3. Digging a New Planting hole
Dig a new hole for the hydrangea before digging out the new plant. This will ensure that the plant spends as little time as possible with its root ball outside of the soil.
Dig a hole that is at least 6 inches wider and deeper than the root ball so that there is plenty of space for enriched soil to be packed in.
4. Preparing the new soil
The soil that will be packed around the new plant should be fortified with organic matter and mineral deposits to ensure the transplant has plenty of nutrients to help it survive the stress of moving.
You can buy premixed potting soil, or you can easily mix your own using simple ingredients from your local grow store. Either way, make sure it is a balanced mix meant for vegetative growth versus mixes meant for application during flowering stages.
Once the hole is dug, place the transplant into the middle of the new hole. While supporting the plant upright, fill in the space with soil around the root ball until the hole is filled. Gently pack the soil down while mounding the soil up around the main stems of the hydrangea transplant to ensure proper water drainage away from the plant.
6. Minimising Root Damage
Minimizing root damage is very important in the survival of transplanted hydrangeas. If the roots become damaged during transplanting, then the hydrangeas might not flower that season because they are allocating their energy to root growth instead of flower production.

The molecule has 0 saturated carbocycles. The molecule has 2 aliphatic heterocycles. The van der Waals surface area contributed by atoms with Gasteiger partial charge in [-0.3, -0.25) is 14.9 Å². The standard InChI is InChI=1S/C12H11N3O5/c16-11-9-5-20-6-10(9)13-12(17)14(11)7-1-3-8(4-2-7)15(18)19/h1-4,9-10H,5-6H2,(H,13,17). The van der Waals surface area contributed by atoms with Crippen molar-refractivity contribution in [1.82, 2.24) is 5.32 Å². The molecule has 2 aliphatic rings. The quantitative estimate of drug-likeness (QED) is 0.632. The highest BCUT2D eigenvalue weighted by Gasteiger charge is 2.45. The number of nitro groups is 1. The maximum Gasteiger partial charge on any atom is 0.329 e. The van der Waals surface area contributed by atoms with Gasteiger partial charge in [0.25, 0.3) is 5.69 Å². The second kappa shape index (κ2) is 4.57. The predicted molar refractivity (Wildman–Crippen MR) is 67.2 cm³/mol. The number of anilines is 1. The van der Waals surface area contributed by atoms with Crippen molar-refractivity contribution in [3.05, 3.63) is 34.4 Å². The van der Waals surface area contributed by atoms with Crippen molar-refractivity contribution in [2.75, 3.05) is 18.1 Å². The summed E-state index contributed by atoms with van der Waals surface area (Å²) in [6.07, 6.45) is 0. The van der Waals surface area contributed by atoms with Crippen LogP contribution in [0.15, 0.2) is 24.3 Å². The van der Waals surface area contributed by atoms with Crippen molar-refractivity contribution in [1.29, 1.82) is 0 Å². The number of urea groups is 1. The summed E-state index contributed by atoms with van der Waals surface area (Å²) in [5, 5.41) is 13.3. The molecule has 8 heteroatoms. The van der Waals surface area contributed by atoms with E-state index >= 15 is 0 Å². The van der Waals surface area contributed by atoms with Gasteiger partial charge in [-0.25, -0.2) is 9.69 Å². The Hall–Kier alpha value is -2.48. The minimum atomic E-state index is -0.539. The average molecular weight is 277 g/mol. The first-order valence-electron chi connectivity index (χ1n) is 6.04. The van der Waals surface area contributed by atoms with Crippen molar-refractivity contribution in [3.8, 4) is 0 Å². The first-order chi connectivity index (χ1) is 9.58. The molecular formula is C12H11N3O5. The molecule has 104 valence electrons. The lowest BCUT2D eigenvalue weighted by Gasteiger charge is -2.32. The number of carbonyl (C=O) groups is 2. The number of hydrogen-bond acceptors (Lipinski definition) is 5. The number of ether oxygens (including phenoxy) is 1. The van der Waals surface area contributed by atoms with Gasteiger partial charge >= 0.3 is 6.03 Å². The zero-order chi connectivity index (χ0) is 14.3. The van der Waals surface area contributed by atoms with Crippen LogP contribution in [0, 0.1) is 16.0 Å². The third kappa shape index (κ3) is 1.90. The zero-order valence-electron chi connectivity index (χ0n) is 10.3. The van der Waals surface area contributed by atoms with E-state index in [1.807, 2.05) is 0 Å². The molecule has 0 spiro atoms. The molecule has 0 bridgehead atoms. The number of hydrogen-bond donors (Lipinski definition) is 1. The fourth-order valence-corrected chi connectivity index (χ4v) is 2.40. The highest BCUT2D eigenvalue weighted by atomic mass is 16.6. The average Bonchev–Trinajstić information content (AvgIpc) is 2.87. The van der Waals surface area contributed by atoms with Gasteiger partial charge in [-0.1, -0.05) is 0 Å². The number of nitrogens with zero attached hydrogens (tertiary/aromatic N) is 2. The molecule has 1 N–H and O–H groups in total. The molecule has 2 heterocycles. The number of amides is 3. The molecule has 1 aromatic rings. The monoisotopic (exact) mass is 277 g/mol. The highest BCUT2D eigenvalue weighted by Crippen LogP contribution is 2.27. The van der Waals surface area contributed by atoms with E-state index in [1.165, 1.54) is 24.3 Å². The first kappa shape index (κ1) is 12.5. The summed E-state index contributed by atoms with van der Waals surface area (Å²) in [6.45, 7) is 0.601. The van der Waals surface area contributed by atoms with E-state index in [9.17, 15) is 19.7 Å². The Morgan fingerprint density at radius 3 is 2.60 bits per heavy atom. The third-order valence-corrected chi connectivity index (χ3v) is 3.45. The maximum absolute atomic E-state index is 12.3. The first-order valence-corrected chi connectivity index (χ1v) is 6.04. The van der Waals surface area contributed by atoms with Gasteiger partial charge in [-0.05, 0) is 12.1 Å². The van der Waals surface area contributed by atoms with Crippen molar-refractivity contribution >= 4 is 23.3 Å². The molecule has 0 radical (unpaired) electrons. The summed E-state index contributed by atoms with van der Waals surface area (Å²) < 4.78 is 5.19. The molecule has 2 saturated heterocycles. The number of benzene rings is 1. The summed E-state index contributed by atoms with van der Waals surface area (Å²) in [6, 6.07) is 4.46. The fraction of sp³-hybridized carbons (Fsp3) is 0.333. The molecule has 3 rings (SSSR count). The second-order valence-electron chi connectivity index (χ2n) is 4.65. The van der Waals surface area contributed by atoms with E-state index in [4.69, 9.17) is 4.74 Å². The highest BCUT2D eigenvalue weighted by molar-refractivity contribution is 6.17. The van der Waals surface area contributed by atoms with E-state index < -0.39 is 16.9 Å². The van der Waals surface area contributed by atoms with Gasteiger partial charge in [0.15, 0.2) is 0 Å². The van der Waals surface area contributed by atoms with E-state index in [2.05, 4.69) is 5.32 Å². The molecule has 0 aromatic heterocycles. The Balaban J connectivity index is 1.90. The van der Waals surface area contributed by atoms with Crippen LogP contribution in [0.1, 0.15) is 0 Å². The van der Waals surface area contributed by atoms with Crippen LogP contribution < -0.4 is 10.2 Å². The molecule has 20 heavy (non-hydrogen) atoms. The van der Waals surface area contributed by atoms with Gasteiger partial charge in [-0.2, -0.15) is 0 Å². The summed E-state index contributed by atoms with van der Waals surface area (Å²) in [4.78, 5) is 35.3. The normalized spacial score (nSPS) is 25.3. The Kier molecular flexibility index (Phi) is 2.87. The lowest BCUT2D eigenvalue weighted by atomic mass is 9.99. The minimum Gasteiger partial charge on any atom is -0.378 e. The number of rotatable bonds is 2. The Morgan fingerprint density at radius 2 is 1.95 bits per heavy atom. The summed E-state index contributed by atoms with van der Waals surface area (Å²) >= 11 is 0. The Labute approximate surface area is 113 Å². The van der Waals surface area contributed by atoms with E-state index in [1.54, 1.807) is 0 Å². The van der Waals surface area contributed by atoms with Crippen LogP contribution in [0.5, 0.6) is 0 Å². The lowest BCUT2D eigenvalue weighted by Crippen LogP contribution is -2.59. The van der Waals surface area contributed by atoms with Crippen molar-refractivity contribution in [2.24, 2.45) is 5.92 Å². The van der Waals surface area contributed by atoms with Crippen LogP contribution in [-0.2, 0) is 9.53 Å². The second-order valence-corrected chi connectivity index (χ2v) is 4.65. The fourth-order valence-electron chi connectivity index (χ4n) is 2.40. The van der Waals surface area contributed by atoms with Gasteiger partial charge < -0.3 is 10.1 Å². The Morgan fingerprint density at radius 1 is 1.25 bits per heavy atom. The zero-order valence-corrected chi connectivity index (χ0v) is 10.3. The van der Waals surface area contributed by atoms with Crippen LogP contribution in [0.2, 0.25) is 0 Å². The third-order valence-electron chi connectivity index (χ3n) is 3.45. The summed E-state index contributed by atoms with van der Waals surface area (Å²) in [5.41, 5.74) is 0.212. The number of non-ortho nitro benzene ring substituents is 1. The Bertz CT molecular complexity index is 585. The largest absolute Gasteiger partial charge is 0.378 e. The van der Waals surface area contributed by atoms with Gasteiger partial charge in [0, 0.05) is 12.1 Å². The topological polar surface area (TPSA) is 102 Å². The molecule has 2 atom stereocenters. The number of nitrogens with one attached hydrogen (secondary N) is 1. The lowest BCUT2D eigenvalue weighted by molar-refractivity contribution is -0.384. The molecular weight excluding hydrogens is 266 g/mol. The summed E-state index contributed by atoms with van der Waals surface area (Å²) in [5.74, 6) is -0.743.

If the root ball is too severely damaged, the plant might die that season or might not come back the following spring. Minimize root damage by being careful not to sever the main root ball when using a shovel and by being delicate when dividing root balls.
7. Avoiding Transplant Shock
Avoid shock to the plant during transplantation by transferring as much of its original soil as possible to its new location.
Never shake the root ball of its soil! That removes precious nutrients and beneficial microorganisms and fungi that work together to help the plant grow and survive hardships like transplanting.
After transplanting is finished, thoroughly soak the soil with water to remove large air pockets that will kill sensitive roots.
Amend the soil with organic matter or fertilizers as needed during the weeks following the transplant.